Treece Blog: Exchange-Traded FundsWritten by Dock David Treece | | email@example.com
Last week’s blog exposed some of the underlying problems with Exchange-Traded Funds, or ETFs for short. Among these problems is the fact that many of them are essentially derivatives products. Many astute investors will recall that derivatives were large contributors to the market crash last year.
Also making a huge impact last year was excess leverage (debt) in the financial system, much of which was built-in to these glamorous derivatives products. That is the second problem that many are now noticing inherent with ETFs. Renowned investor Warren Buffett has a saying about leverage: “If you’re smart you don’t need it, and if you’re dumb, you got no business using it.”
Oddly enough, since I wrote my blog for last week, both UBS and Edward Jones have announced that they will be halting sales of leveraged ETFs, due to the problems built-in to these complex financial instruments (Bloomberg). While they may not be frequent readers of mine, it’s good to see that someone shares my opinion.
In other regulatory news, the SEC announced this week that it is putting a permanent end to “naked short selling.” This is a rather complex rule in the markets and I won’t bore readers with a lengthy explanation. However, I did feel the need to comment that so-called naked short selling has actually been illegal for years now. It seems the SEC is just now deciding to actually enforce the rule.
However, this news should prompt some personal thought for readers: Do you really know what it is that you own? And more importantly, do you understand how your investments will react to changes in the investment world?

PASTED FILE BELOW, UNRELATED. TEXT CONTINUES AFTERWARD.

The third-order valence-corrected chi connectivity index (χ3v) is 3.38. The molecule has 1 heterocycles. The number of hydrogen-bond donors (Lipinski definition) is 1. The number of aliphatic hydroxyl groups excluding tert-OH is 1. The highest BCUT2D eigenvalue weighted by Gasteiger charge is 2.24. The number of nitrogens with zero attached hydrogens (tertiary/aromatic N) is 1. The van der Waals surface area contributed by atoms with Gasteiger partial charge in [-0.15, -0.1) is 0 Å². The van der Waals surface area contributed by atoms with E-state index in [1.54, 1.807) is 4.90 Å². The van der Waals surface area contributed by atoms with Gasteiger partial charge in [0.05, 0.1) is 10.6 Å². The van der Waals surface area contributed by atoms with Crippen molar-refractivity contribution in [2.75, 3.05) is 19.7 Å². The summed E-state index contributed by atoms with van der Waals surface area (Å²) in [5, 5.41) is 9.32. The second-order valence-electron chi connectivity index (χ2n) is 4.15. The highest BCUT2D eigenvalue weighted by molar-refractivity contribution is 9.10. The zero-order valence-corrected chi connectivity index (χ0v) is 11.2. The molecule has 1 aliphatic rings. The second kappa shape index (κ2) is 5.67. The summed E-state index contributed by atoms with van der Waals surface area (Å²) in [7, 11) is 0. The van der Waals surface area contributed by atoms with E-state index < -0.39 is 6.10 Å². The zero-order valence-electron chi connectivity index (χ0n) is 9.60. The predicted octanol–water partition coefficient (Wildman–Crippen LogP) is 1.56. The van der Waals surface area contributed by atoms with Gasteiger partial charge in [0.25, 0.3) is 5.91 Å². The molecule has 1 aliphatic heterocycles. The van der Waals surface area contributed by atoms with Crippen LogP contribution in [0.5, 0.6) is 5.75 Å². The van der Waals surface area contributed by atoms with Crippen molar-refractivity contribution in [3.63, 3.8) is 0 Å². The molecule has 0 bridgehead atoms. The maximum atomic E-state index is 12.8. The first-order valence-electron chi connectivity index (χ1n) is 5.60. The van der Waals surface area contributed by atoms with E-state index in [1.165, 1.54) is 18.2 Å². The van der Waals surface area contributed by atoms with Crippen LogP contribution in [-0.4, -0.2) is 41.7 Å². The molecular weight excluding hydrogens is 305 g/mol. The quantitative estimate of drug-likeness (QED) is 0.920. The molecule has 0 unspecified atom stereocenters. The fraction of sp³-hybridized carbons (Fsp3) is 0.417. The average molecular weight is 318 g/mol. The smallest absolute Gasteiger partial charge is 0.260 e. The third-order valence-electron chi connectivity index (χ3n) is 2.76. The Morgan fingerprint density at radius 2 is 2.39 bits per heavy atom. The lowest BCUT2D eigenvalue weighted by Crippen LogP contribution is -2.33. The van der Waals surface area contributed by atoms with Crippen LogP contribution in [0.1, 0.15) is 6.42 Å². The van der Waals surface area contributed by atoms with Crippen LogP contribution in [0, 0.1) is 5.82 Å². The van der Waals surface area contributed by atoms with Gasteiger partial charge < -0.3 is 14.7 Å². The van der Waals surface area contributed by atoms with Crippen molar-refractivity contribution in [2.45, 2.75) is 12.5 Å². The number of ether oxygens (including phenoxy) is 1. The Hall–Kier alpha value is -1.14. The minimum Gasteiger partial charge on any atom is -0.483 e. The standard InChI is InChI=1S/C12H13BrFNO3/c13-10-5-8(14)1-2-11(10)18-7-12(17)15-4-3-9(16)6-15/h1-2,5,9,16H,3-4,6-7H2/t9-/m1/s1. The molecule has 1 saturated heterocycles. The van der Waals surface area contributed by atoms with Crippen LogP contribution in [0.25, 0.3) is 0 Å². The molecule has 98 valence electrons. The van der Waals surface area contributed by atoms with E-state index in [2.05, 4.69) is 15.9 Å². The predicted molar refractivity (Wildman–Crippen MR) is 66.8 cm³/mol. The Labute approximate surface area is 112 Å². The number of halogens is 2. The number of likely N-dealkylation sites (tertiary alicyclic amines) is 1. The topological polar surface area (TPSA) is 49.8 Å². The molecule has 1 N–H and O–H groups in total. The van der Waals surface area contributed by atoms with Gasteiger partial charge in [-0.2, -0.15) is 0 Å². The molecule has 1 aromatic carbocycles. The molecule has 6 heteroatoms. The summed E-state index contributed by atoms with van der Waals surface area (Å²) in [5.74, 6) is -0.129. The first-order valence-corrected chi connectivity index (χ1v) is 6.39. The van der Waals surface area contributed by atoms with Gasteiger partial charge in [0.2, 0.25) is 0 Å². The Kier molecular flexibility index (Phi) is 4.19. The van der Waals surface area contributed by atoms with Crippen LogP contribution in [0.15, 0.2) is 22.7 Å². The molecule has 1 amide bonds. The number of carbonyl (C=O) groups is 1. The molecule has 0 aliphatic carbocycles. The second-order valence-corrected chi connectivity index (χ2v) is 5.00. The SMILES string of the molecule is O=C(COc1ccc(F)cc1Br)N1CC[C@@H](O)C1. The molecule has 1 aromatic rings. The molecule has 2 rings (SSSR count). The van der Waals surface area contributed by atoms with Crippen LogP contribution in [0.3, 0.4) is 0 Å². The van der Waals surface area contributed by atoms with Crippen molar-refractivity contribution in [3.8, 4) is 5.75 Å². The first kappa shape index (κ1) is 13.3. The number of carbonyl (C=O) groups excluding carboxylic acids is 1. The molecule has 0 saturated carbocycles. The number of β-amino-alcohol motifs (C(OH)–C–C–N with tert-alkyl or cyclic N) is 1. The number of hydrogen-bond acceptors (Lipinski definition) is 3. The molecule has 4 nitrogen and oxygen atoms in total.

In addition to his proverbs regarding debt, Warren Buffet also argues that investors shouldn’t buy anything that they don’t understand. This concept applies to both individual stocks for companies in strange industries, as well as complex financial instruments that are understood by only a few select minds on Wall Street.
In the markets this week, we continue to anticipate a violent correction in stocks. On Tuesday we saw what we believe was a sign that stocks may be running out of steam after several weeks of bullish trading.
This is not to say we aren’t still bullish on the market. As numbers continue to come out, it is becoming more and more evident that the economy has slowed its decline and now appears to be in a holding pattern.
While recovery is slow, at least things don’t seem to be getting much worse, with the exception of unemployment. In fact, some sectors of the market are actually improving, albeit at a much slower pace than their decline last year.
In light of recent market action, I feel obligated to reiterate a point that I have made repeatedly in previous articles: Investors today have a vital need to understand the role their financial advisor plays. In this industry, there are some professionals who conduct extensive economic research and endless analytical work in order to recommend investments that fit the circumstances.
There are other people in this business who essentially work from a corporate formula to build portfolios for clients that do not take any consideration for economic conditions. And while there is undoubtedly a place in the world for salesmen, investors need to be extremely careful in understanding where these salesmen fit in to their finances.
We can all be certain that the world has changed since this time last year. The long-held concept buy-and-hold simply doesn’t work anymore. Investors need to adjust to the circumstances that now exist, and their investments need to reflect this change in strategy. What investors need now is an active money manager who conducts their own economic research, invest client funds accordingly, and move them appropriately as circumstances change.
Dock David Treece is a stockbroker licensed with FINRA. He works for Treece Financial Services Corp., www.TreeceInvestments.com. The above information is the express opinion of Dock David Treece and should not be used without outside verification.